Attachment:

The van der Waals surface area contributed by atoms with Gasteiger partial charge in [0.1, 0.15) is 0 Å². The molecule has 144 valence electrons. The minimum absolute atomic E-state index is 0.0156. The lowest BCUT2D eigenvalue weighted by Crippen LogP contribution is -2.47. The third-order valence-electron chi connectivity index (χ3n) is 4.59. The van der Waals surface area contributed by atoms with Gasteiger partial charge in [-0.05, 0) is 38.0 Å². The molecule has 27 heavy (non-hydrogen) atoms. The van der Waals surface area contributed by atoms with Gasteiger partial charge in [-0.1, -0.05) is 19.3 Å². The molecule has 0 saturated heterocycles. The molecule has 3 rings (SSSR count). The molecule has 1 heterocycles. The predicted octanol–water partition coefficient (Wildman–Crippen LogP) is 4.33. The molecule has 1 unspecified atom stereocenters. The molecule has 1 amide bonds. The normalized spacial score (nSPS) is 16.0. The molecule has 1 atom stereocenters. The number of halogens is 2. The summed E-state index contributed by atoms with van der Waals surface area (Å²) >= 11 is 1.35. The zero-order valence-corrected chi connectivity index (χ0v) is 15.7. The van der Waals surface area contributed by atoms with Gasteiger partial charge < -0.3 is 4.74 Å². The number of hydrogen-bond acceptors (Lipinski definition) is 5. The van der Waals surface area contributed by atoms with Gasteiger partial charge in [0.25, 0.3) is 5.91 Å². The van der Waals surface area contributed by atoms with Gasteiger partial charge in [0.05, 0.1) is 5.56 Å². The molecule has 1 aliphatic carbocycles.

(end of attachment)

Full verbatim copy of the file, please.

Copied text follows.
The van der Waals surface area contributed by atoms with Gasteiger partial charge in [0.1, 0.15) is 0 Å². The molecule has 144 valence electrons. The minimum absolute atomic E-state index is 0.0156. The lowest BCUT2D eigenvalue weighted by Crippen LogP contribution is -2.47. The third-order valence-electron chi connectivity index (χ3n) is 4.59. The van der Waals surface area contributed by atoms with Gasteiger partial charge in [-0.05, 0) is 38.0 Å². The molecule has 27 heavy (non-hydrogen) atoms. The van der Waals surface area contributed by atoms with Gasteiger partial charge in [-0.1, -0.05) is 19.3 Å². The molecule has 0 saturated heterocycles. The molecule has 3 rings (SSSR count). The molecule has 1 heterocycles. The predicted octanol–water partition coefficient (Wildman–Crippen LogP) is 4.33. The molecule has 1 unspecified atom stereocenters. The molecule has 1 amide bonds. The normalized spacial score (nSPS) is 16.0. The molecule has 1 atom stereocenters. The number of halogens is 2. The summed E-state index contributed by atoms with van der Waals surface area (Å²) >= 11 is 1.35. The zero-order valence-corrected chi connectivity index (χ0v) is 15.7. The van der Waals surface area contributed by atoms with Gasteiger partial charge < -0.3 is 4.74 Å². The number of hydrogen-bond acceptors (Lipinski definition) is 5. The van der Waals surface area contributed by atoms with Gasteiger partial charge in [0.25, 0.3) is 5.91 Å². The van der Waals surface area contributed by atoms with Gasteiger partial charge in [0.05, 0.1) is 5.56 Å². The molecule has 1 aliphatic carbocycles.